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5

The simple answer is that fewer than 3 rounds can be easily distinguished from a random permutation. The 2-round Luby-Rackoff cipher on $2n$ bits, using random functions $f_i$ mapping $n$ bits to $n$ bits, consists of $$ F(L, R) = (A, B), $$ where $A = L \oplus f_1(R)$ and $B = R \oplus f_2(L \oplus f_1(R))$. Now consider an attacker that wants to ...


5

If a message is longer than the block length, how would changing one part of the message affect the encryption of other parts of the message? That really doesn't depend on the block cipher in use, which may be a feistel cipher like DES or a SP network like AES, but on the mode of operation. Now the answer to this really depends on the actual mode ...


3

It depends on the block cipher in question - specifically its key schedule. Knowing any round key of AES-128 would let you calculate the key, because the schedule is reversible. OTOH, e.g. TEA would retain secrecy of most of the key and might remain secure, because its round keys are small enough parts of the key. In the case of DES, it is weak enough to be ...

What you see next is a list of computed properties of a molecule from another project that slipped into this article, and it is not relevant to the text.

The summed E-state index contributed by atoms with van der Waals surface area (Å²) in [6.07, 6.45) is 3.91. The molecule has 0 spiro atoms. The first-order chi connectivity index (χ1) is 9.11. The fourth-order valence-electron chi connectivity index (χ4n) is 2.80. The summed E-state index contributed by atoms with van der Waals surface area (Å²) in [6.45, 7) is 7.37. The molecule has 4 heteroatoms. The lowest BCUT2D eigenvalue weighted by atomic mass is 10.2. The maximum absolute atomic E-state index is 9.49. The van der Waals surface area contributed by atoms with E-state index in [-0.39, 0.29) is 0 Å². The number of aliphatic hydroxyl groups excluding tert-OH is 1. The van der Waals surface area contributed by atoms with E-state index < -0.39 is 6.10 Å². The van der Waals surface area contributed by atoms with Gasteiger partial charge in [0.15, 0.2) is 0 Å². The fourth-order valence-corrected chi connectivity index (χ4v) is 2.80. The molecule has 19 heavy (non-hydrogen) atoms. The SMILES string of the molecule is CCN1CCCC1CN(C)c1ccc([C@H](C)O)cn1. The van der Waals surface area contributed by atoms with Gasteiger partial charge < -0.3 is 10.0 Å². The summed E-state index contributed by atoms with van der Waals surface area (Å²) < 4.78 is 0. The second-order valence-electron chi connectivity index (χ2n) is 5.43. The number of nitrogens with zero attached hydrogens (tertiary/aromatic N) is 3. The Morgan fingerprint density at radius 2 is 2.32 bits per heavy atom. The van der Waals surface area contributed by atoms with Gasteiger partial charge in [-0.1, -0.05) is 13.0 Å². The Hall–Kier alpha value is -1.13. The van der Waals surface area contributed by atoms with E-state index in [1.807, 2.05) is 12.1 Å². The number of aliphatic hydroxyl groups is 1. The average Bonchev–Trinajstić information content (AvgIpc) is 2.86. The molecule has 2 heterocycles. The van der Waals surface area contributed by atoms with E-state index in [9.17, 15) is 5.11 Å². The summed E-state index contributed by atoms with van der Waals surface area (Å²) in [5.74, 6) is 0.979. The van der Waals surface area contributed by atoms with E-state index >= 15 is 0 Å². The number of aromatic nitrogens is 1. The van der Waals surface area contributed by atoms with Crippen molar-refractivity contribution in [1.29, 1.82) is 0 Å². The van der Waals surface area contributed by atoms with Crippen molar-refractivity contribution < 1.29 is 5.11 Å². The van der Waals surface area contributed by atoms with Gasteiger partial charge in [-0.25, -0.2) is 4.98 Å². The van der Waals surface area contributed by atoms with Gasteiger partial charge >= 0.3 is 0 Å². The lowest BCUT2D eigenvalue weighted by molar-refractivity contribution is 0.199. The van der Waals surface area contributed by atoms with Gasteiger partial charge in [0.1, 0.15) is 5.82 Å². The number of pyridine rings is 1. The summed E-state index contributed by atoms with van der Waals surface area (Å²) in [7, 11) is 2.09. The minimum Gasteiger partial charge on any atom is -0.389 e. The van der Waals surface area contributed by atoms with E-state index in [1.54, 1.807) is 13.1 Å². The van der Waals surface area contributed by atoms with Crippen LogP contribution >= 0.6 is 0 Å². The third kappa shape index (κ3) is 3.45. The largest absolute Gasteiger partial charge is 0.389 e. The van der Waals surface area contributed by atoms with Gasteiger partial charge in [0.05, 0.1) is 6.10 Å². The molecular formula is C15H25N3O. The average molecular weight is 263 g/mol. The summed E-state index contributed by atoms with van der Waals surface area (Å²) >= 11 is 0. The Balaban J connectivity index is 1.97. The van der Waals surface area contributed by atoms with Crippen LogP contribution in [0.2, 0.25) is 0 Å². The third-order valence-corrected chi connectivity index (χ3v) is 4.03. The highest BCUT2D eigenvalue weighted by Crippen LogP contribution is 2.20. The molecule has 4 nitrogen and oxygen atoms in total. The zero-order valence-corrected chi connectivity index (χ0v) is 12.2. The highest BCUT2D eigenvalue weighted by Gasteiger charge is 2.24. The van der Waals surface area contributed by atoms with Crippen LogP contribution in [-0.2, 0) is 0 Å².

3

In a Feistel networks (from the German IBM cryptographer Horst Feistel), the input is divided into two blocks ($L_0$ and $R_0$) which interact with each other. Main example is DES. basic construction: In a SPN (Substitution Permutation Network), the input is divided into multiple small blocks, applied to a S-box (substitution), then the bits positions ...


3

It's required for diffusion and achieving the avalanche effect. The concept of diffusion and the avalanche effect basically means that each input bit should influence each output bit evenly. Changing one input bit should flip, on average, half the output bits. Due to the nature of the Feistel construction, how it is split up into halves, only one side ...


2

About the security of your first variation, it is sort of answered here. This is your 1st variation. This is your 2nd variation (your $8 \times 8$ matrix idea is equivalent to apply a permutation). In your first variation, the application of the matrix is useless, one can consider the $S1$ (or $S2$) and the matrix as a single S-box. Hence you have no ...


1

There is only one requirement for a Feistel round function and that is a good diffusion and confusion. It is not required for the round function to be invertible in a Feistel network. You can use (as asked) a secure mini SPN or even a hash function (Sha3...) it doubles the block size, so the number of rounds can be doubled at no perf cost If you meant ...



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